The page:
Consider responsive element

UPDATE: Read this post if you want to know why we don’t need different content. Matt explains this in comments.

I recently saw this post and was happy to see what this man had done: http://css-tricks.com/lark-queries/. He changes content when viewing on different devices / media.

I think we need different resolutions and different content on different devices. Not every text is proper for a smartphone. This has also been addressed in several blog posts out there.

So why not covering this problem with our new syntax?

As Matt already proposed he’d like to have a universal indicator to reference the responsive-assets. Now we have the <picture>-element but why don’t we just use e.g. <responsive> as name so we can have any content in there?

<responsive> should then be a inline-element as we could have this inside a h1-h(n),p,span or other elements, I think. Or we need to identify the content by providing a type-attribute?
I know this is a request that isn’t simple and easy to figure out how to do it but I think it can be important to think about it because we’re now building the future of responsive assets for the next years! And I want a good solution :)

What do you think about this?

11 Responses to Consider responsive element

  1. Denys Mishunov says:

    That’s a very good point, Anselm. I have wrote a post on this exact topic with a little bit different conclusion — we don’t need a separate element. We might be just fine with a new attribute and that would solve most of the problems in my opinion.

    The problem is that this group’s task is not anything-responsive but exactly responsive images. And I see (I might be totally wrong though in this assumption) the group leaning towards a solution for this narrow issue rather than a more generic one.

    • Anselm Hannemann says:

      But how would you handle multiple sources on images then if we don’t have a new element?
      I think your div-markup isn’t good as semantically seen the three different contents doesn’t stick together. But they should. Because semantically they all represent the same meaning with different content.

      I also don’t like the idea of introducing the query attribute as we already have the media attribute. Why did you choose this?

  2. Matt Wilcox says:

    This is dangerous territory and I would not welcome it.

    Responsive sites are all about showing the same content but in device/user appropriate ways. The moment you start thinking you need to deliver different content because of the device is the moment you should be thinking about building a separate site in the old m.mysite.com way.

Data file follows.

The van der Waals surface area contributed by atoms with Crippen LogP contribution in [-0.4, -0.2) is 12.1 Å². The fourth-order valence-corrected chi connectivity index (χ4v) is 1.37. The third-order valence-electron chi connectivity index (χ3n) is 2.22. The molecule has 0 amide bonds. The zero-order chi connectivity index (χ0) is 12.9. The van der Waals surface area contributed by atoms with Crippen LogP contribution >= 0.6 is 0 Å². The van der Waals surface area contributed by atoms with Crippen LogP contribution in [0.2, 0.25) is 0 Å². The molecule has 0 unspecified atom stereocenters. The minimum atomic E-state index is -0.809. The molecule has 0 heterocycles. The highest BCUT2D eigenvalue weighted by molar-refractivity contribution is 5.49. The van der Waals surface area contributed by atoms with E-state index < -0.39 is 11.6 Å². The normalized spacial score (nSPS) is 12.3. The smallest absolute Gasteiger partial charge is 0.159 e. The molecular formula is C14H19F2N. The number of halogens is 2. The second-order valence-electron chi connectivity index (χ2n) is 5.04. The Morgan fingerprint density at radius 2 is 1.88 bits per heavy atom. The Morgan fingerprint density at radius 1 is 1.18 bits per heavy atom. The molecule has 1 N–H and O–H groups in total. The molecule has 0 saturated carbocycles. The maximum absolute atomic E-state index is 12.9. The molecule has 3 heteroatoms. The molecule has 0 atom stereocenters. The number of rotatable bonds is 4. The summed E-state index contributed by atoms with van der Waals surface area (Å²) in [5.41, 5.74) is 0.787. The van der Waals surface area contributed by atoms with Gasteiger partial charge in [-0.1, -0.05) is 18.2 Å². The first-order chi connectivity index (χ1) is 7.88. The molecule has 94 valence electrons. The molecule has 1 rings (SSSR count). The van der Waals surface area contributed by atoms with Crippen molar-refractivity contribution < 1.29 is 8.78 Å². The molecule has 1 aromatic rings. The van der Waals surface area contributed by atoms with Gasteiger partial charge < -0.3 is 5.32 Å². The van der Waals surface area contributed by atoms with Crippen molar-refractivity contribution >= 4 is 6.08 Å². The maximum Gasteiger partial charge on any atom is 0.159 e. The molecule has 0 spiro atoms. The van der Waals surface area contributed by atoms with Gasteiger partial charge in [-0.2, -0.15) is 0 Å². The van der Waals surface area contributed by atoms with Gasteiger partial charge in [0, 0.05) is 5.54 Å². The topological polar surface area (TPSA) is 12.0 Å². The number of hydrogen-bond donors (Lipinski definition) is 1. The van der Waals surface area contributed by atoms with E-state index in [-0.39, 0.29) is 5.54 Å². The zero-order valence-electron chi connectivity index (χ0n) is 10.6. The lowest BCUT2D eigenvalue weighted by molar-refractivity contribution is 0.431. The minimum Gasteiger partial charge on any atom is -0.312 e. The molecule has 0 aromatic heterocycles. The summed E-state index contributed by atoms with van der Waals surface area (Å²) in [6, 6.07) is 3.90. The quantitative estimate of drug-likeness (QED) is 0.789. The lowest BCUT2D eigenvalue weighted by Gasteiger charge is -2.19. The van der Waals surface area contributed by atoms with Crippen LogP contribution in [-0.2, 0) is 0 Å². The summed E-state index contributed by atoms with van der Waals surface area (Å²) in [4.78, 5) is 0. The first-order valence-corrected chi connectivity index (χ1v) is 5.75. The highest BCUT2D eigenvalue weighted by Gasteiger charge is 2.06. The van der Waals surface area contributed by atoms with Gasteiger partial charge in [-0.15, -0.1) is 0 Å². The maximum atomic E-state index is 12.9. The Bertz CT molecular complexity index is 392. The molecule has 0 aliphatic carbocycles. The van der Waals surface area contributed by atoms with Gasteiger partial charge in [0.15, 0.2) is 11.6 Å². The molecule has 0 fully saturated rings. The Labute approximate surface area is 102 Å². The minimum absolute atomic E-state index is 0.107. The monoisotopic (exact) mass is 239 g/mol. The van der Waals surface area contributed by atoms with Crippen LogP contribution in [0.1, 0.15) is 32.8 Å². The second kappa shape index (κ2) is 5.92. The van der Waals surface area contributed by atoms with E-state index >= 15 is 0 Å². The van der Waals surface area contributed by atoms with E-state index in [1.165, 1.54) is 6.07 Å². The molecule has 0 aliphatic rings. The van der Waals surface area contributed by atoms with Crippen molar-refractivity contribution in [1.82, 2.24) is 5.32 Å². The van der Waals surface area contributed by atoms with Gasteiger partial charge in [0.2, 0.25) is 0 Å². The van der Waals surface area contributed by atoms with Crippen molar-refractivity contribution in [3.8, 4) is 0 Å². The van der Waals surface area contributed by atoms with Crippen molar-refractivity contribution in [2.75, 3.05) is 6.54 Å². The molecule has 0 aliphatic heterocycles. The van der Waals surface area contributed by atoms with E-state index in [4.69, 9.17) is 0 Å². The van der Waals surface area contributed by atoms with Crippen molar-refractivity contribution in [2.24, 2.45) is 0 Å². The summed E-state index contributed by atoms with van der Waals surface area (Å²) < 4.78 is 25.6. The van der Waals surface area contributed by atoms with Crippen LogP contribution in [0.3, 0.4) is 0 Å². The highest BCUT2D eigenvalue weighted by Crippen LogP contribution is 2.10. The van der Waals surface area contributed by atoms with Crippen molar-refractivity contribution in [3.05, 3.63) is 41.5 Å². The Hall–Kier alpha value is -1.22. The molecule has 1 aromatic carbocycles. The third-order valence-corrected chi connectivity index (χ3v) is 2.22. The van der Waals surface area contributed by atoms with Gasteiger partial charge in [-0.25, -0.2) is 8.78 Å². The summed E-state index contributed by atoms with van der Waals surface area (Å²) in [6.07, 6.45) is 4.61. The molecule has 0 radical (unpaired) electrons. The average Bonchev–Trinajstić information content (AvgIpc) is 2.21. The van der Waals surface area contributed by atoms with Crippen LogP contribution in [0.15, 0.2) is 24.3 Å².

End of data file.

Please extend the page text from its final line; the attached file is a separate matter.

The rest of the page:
It is this treatment of content which differentiates responsive from mobile solutions. Remember the rule that any public URL (i.e., one that doesn’t require a log-in) should offer the same content regardless of anything else – it’s a rule as old as the hills (in internet terms).

    • Matt Wilcox says:

      You can think of it in terms of accessibility if it makes more sense to you:

      Doing as you suggest would lead to situations where it becomes impossible for a user to get certain information solely because of the device they are using to access a URL. This is clearly a bad thing, and something from which the user can not recover.

      • Anselm Hannemann says:

        No, no, no. This is not what I intended. You just represent the same content in different ways. It can make sense to explain a video for eInk-reader-users while display-users get the video, right? This is what I intended. Improved accessibility, not decreased.

        • Matt Wilcox says:

          Explaining a video for e-ink readers is already built in to the spec, such devices don’t support video and should use a fallback provided inside the video tag. See the example here: http://www.w3schools.com/html5/html5_video.asp

          We should never be in a position where we supply different semantics on a URL, which is what the proposition allows. There are already mechanisms to deal with non-supporting devices.

          • Anselm Hannemann says:

            Okay, thanks for clarification, now it makes sense to me. Just didn’t knew about the video-fallback specified in spec.

    • Anselm Hannemann says:

      Matt, you are not wrong here. I just wanted to be sure that this is something we don’t want to address and not just forgotten it.

      I would like to hear some additional thoughts. :)

    • Jacob Mather says:

      I agree 100% on this. I’ve heard of people doing the whole “responsive content” thing and I get very Spaced Invaders on it (Just for the record, I thought this was a baaaad idea.)

  3. Ryan DeBeasi says:

    The demo above is cool, but I do think it goes against the purpose of responsive design. The idea is to make the same content available to a wide variety of devices in a way that makes sense on those devices. To do this, we take into account input methods, screen size/resolution, and bandwidth.

    For videos and images, it makes sense to present smaller versions on devices with low resolutions and limited bandwidth. We’re presenting the same content, but at a different size. The great thing about text is that it can be resized and adjusted using CSS; we don’t need to worry about bandwidth constraints.

    In general, presenting completely different content based on screen size violates users’ expectations and makes potentially incorrect assumptions how they’ll use the content. For those reasons, I think a tag would be overly broad and would actually do more harm than good.

  4. Pingback: Move on! | Responsive Images Community Group

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